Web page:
Customer Service | Help | FAQ | PEP-Easy | Report a Data Error | About
Tip: To search for text within the article you are viewing…

PEP-Web Tip of the Day

You can use the search tool of your web browser to perform an additional search within the current article (the one you are viewing). Simply press Ctrl + F on a Windows computer, or Command + F if you are using an Apple computer.

For the complete list of tips, see PEP-Web Tips on the PEP-Web support page.

Myers, W.A. Solomon, M. (1989). Dream Frequency and Treatment Outcome in Psychoanalysis and in Psychoanalytic Psychotherapy. J. Amer. Psychoanal. Assn., 45:1123-1124.

(1989). Journal of the American Psychoanalytic Association, 45:1123-1124

Dream Frequency and Treatment Outcome in Psychoanalysis and in Psychoanalytic Psychotherapy

Wayne A. Myers, M.D. and Murray Solomon, M.S.

July 18, 1988

As a followup to our earlier study (Myers and Solomon, 1989) on dream frequency in 25 psychoanalytic and 25 psychoanalytic psychotherapy patients, sensitivity and specificity analyses of the data were performed. Sensitivity is defined here as the probability of accurately predicting a good treatment outcome, while specificity refers to the probability of accurately predicting a poor or fair treatment outcome (see Mausner and Bahn, 1974).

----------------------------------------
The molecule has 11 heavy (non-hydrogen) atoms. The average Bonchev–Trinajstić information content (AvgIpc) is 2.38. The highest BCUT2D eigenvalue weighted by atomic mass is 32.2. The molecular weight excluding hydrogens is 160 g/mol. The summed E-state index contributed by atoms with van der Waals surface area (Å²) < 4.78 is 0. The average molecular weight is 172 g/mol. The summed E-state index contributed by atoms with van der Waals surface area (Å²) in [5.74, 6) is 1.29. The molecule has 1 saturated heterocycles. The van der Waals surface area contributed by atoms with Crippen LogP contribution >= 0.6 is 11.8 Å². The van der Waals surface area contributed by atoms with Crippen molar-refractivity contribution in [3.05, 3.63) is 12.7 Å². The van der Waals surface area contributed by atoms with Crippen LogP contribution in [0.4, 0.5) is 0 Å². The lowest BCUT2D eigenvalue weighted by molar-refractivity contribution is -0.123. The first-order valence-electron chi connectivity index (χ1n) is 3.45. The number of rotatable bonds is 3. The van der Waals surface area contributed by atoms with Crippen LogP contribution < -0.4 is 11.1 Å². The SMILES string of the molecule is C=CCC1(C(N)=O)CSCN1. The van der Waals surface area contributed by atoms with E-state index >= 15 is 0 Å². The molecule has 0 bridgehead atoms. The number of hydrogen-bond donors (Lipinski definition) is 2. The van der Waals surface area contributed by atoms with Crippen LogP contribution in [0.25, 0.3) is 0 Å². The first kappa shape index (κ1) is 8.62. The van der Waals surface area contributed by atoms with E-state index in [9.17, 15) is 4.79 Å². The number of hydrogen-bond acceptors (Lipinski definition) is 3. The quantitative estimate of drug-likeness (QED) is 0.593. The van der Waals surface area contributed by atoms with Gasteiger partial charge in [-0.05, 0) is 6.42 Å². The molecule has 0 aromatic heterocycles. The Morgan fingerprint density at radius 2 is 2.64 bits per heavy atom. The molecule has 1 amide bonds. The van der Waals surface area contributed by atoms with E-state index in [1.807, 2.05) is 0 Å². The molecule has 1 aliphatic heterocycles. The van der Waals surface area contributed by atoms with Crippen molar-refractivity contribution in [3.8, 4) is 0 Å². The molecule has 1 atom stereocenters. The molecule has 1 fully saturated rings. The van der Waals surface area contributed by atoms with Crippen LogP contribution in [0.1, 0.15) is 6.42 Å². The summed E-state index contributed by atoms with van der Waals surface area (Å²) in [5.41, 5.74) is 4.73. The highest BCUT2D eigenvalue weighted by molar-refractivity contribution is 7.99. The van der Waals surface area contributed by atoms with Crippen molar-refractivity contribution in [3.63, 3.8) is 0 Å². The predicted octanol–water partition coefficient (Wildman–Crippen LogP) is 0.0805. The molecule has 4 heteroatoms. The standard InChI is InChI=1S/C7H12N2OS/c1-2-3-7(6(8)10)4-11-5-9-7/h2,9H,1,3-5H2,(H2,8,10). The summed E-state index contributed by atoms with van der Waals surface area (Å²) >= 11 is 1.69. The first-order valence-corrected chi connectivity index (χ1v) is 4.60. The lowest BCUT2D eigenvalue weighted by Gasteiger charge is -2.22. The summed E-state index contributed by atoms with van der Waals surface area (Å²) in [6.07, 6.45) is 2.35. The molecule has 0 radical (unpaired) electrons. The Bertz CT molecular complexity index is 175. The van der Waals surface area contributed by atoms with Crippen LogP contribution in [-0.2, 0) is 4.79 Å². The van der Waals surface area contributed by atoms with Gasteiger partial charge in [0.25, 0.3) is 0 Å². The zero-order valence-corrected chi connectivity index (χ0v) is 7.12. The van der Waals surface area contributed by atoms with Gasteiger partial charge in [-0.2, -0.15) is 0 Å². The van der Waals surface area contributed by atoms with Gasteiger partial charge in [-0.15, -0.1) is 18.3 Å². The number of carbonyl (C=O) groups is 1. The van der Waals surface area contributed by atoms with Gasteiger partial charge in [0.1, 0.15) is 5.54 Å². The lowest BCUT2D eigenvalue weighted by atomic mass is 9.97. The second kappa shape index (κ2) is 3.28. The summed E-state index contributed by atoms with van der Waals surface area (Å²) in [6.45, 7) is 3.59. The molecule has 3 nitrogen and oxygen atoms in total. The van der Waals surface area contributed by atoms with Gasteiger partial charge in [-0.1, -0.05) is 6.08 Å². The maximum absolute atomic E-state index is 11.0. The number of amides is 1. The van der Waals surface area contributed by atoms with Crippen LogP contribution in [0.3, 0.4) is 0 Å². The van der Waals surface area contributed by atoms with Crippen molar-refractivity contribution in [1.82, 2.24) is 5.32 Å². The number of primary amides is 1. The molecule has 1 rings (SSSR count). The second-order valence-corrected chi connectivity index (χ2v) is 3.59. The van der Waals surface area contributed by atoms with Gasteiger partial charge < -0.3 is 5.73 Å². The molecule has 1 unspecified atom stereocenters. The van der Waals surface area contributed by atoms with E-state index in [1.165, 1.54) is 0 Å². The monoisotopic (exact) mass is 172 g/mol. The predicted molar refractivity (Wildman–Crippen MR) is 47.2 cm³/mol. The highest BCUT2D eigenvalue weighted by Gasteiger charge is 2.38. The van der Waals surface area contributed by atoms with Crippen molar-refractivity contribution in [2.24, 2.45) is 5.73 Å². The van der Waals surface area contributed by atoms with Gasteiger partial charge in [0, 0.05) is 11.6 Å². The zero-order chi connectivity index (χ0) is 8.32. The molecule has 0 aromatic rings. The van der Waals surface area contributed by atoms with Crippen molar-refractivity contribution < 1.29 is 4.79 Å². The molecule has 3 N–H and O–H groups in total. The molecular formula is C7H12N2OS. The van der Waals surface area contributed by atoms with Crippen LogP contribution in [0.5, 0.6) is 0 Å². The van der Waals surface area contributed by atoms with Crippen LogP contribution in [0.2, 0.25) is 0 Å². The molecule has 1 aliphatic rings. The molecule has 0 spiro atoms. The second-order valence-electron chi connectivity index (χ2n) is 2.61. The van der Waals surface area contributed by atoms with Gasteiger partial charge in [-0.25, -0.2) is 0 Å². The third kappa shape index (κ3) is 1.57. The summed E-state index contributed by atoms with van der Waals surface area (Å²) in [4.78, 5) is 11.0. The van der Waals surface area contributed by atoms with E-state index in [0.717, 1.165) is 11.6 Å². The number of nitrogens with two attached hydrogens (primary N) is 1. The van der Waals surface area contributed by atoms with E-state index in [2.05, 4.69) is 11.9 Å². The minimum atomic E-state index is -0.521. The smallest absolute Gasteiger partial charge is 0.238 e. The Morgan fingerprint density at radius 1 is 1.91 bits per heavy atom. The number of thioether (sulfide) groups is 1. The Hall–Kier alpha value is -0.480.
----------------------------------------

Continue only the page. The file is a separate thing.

We plotted the dream frequency levels (here defined as the percentage of sessions with at least one dream per session) against the sensitivity and specificity curves for the first 25, 50, 75, and 100 sessions for each of the 25 analytic and 25 analytic psychotherapy patients described in the original study. We chose these incremental cutoff points in order to see if there were any obvious differences between the findings at the varying points, thereby enabling us to say that outcome predictions based on dream frequencies for different numbers of sessions were either different or the same.

In the analytic patient group, the intersection of the specificity and sensitivity curves was at a point where we could predict a good and bad treatment outcome (by the criteria described in the earlier study) with 75% of accuracy, when there was at least one dream per session in 25% of the sessions (dream frequency of 25%). This was constant within the 25 session increments, thus allowing us to say that a dream frequency level of 6% at the end of 25 sessions was as good a predictor of outcome as one of 25% at the end of 100 sessions.


[This is a summary or excerpt from the full text of the book or article. The full text of the document is available to subscribers.]

Copyright © 2019, Psychoanalytic Electronic Publishing, ISSN 2472-6982 Customer Service | Help | FAQ | Download PEP Bibliography | Report a Data Error | About

WARNING! This text is printed for personal use. It is copyright to the journal in which it originally appeared. It is illegal to redistribute it in any form.